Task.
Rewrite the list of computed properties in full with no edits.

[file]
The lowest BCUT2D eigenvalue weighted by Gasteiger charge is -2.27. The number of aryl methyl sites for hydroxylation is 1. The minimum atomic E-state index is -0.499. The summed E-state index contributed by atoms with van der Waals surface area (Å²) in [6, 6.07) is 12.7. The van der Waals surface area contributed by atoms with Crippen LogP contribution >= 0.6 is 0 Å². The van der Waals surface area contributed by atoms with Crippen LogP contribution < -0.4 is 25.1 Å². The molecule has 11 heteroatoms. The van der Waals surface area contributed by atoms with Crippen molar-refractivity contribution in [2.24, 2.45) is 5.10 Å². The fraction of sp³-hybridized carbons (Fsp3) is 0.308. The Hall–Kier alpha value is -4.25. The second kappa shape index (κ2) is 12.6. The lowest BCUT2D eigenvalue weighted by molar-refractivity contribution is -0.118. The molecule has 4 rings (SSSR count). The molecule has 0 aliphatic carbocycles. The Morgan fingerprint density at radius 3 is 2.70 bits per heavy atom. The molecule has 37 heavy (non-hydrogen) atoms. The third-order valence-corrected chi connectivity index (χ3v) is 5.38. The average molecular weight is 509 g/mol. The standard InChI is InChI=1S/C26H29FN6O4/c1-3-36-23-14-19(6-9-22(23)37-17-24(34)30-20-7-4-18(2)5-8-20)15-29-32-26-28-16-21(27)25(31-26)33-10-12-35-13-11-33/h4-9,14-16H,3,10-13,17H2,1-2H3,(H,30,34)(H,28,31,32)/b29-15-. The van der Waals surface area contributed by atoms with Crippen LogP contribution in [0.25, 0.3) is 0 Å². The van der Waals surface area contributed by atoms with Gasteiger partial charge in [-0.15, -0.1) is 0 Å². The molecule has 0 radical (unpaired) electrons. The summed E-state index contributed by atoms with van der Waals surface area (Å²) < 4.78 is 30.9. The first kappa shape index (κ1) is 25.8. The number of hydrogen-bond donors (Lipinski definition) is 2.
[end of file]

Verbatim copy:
The lowest BCUT2D eigenvalue weighted by Gasteiger charge is -2.27. The number of aryl methyl sites for hydroxylation is 1. The minimum atomic E-state index is -0.499. The summed E-state index contributed by atoms with van der Waals surface area (Å²) in [6, 6.07) is 12.7. The van der Waals surface area contributed by atoms with Crippen LogP contribution >= 0.6 is 0 Å². The van der Waals surface area contributed by atoms with Crippen LogP contribution < -0.4 is 25.1 Å². The molecule has 11 heteroatoms. The van der Waals surface area contributed by atoms with Crippen molar-refractivity contribution in [2.24, 2.45) is 5.10 Å². The fraction of sp³-hybridized carbons (Fsp3) is 0.308. The Hall–Kier alpha value is -4.25. The second kappa shape index (κ2) is 12.6. The lowest BCUT2D eigenvalue weighted by molar-refractivity contribution is -0.118. The molecule has 4 rings (SSSR count). The molecule has 0 aliphatic carbocycles. The Morgan fingerprint density at radius 3 is 2.70 bits per heavy atom. The molecule has 37 heavy (non-hydrogen) atoms. The third-order valence-corrected chi connectivity index (χ3v) is 5.38. The average molecular weight is 509 g/mol. The standard InChI is InChI=1S/C26H29FN6O4/c1-3-36-23-14-19(6-9-22(23)37-17-24(34)30-20-7-4-18(2)5-8-20)15-29-32-26-28-16-21(27)25(31-26)33-10-12-35-13-11-33/h4-9,14-16H,3,10-13,17H2,1-2H3,(H,30,34)(H,28,31,32)/b29-15-. The van der Waals surface area contributed by atoms with Crippen LogP contribution in [0.25, 0.3) is 0 Å². The van der Waals surface area contributed by atoms with Gasteiger partial charge in [-0.15, -0.1) is 0 Å². The molecule has 0 radical (unpaired) electrons. The summed E-state index contributed by atoms with van der Waals surface area (Å²) < 4.78 is 30.9. The first kappa shape index (κ1) is 25.8. The number of hydrogen-bond donors (Lipinski definition) is 2.